PARIS—Police firing tear gas and water cannons clashed in Paris on Nov. 24 with thousands of protesters angry over rising car fuel costs and President Emmanuel Macron’s economic policies, the second weekend of “yellow vest” protests across France.
As night fell, the famed Champs-Elysees, where fashion designer Karl Lagerfeld switched on the red lights of Christmas just a few days ago, was still aglow with fires lit by protesters.
Macron thanked police forces for their “courage and professionalism” in dealing with demonstrators as calm progressively returned to the Champs-Elysees.
“Shame on those who attacked them. … There is no room for this violence in the Republic,” Macron said on Twitter.
During the clashes, a trailer was set on fire and exploded on the Champs-Elysees, France’s most famous tourist mile, and a man who tried to attack firefighters was overpowered by some of the demonstrators themselves.
On the nearby Avenue de Friedland, police fired special rubber balls to control demonstrators, who carried French flags or slogans, saying “Macron, resignation” and “Macron, thief.”
Around 8,000 protesters had converged on the Champs-Elysees, where police tried to prevent them from reaching the president’s Elysee Palace.
Police detained 130 people in Paris and in protests in other parts of the country.
Opposed to Taxes
Protesters are opposed to taxes Macron introduced last year on diesel and gas that are designed to encourage people to switch to cleaner forms of transport. Alongside the tax, the government has offered incentives to buy electric vehicles.
For more than a week, protesters clad in the fluorescent yellow jackets that all motorists in France must have in their cars have blocked highways across the country with burning barricades and convoys of slow-moving trucks, obstructing access to fuel depots, shopping centers, and some factories.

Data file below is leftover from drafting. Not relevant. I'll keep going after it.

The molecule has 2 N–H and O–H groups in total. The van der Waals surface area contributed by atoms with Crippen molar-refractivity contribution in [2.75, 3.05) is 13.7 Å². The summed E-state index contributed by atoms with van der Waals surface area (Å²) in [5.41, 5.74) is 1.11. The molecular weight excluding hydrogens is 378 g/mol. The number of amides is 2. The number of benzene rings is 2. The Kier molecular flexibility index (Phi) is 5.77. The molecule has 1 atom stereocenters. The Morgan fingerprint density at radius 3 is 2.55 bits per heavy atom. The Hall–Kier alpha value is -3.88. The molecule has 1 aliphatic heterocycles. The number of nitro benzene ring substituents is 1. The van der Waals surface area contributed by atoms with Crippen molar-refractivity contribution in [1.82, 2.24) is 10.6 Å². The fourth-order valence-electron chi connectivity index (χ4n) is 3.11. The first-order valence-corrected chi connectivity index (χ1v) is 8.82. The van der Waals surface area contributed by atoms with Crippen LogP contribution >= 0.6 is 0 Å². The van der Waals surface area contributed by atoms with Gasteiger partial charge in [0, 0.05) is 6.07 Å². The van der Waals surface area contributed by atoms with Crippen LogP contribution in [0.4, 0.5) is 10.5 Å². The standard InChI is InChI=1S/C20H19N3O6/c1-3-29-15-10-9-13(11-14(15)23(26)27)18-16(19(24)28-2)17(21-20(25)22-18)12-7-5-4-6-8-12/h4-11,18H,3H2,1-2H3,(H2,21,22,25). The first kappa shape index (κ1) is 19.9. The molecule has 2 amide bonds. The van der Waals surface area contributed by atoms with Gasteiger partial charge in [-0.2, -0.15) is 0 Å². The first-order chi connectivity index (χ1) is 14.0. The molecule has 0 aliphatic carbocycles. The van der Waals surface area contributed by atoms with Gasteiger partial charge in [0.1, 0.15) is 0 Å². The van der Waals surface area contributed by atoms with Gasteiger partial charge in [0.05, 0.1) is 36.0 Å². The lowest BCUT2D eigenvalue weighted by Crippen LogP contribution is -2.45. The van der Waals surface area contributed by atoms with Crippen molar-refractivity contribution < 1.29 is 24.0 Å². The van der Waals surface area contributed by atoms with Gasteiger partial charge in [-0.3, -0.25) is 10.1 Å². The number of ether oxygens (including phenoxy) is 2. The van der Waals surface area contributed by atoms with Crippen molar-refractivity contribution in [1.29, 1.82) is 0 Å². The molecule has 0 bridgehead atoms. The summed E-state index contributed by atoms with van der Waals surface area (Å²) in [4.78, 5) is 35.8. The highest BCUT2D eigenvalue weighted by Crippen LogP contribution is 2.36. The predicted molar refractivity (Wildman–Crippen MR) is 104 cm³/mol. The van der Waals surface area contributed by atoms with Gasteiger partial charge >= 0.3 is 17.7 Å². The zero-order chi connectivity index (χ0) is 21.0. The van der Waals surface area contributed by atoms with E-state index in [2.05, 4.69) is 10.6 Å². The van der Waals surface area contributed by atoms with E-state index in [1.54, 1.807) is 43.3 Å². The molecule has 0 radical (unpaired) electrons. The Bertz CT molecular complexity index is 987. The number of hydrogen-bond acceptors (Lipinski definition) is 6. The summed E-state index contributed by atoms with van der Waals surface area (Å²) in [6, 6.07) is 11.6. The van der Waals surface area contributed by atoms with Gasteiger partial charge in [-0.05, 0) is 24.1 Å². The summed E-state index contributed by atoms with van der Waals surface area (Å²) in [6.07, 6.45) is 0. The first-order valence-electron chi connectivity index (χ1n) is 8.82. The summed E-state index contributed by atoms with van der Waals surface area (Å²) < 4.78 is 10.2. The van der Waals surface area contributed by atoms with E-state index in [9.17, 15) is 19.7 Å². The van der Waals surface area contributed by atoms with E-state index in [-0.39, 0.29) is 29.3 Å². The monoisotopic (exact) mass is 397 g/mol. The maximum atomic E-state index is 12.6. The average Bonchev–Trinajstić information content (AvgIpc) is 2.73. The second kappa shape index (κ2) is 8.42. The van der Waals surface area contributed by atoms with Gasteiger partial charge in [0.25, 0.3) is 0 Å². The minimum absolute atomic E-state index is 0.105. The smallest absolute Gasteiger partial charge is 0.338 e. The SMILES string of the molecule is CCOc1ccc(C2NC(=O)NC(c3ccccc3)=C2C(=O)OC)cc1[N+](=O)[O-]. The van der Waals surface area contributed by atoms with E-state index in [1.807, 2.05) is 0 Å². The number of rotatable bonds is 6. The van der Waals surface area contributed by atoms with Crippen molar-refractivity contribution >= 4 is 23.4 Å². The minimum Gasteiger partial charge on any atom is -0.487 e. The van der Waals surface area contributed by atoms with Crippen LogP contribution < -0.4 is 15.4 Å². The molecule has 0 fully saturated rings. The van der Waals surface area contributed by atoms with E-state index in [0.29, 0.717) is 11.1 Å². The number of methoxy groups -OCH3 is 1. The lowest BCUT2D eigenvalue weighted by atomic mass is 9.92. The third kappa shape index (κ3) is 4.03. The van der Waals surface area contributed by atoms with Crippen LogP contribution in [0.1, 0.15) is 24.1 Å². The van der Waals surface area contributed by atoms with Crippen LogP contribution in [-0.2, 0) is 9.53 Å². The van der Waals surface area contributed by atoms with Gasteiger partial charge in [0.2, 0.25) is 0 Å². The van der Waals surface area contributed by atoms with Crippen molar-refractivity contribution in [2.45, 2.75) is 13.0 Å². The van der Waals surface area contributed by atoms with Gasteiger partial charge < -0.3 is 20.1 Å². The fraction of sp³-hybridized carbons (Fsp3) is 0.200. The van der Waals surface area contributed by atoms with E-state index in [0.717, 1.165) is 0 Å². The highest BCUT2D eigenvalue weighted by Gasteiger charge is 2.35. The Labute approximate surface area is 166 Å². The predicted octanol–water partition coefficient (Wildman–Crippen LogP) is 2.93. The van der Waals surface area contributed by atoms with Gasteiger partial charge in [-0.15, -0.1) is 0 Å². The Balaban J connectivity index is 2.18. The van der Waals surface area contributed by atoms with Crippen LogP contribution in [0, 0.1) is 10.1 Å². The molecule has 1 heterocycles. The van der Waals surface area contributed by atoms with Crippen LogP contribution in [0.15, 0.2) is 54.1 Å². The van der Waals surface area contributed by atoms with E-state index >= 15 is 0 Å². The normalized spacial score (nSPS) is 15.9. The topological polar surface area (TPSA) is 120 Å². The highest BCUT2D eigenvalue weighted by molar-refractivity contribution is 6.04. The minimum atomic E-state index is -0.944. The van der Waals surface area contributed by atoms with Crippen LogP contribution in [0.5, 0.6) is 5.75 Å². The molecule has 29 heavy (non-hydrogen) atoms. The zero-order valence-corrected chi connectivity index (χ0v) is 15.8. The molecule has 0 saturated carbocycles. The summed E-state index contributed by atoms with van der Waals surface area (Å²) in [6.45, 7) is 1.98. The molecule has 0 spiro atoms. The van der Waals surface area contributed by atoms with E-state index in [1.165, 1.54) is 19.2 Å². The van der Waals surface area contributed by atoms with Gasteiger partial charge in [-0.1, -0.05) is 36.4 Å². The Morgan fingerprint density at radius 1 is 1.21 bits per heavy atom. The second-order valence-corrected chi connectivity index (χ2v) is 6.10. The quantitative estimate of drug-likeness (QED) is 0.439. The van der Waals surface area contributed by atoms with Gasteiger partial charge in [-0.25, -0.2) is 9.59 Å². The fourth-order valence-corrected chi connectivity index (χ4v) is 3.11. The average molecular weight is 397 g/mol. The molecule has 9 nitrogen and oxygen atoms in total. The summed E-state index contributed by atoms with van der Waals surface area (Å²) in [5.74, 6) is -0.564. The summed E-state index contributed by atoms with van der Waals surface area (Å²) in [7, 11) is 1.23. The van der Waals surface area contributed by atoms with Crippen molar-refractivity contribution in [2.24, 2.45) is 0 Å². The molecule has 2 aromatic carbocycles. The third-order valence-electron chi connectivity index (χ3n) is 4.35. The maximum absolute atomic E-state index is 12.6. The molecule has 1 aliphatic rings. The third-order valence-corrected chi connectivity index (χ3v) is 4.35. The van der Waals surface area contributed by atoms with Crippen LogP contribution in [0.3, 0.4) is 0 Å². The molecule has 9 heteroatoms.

Interior Minister Christophe Castaner accused right-wing leader Marine Le Pen of fanning the protests in the capital.
“Ultra-right networks were very mobilized on the Champs-Elysees,” he said. There were about 20 people injured, according to police.
French Finance Minister Bruno Le Maire is due to meet retailers and insurers Nov. 26 to assess the economic impact of the protests, he said Nov. 25.
“Tomorrow, I will bring together at the Economy and Finance Ministry representatives from retailers, merchants, craftsmen, chambers of commerce, and employers federation Medef to assess the economic situation, its impact on sales and on our economy and the consequences we must draw,” Le Maire told BFM TV.
“I saw a violence that is not acceptable. It is urgent to rebuild the nation’s unity and restart a dialogue.”
Challenge for Macron
Nearly 300,000 people took part Nov. 17 in the first yellow vest demonstrations countrywide. By early evening Nov. 24, more than 106,000 demonstrators were involved in protests across France, according to the ministry.
The unrest is a dilemma for Macron who casts himself as a champion against climate change but has been derided as out of touch with common folk and is fighting a slump in popularity. While the movement, which has no leader, began as a backlash against higher fuel prices, it has tapped into broader frustration at the sense of a squeeze on household spending power under Macron’s 18-month-old government.
Since coming to power, Macron has seen off trade union and street demonstrations against his changes to the labor rules, and overhauled the heavily indebted state rail operator. Foreign investors have largely cheered his pro-business administration.
Some yellow vests have called for a third weekend of protests on the Champs-Elysees via a Facebook page called “Act 3 Macron resigns!”
By Dominique Vidalon and Emmanuel Jarry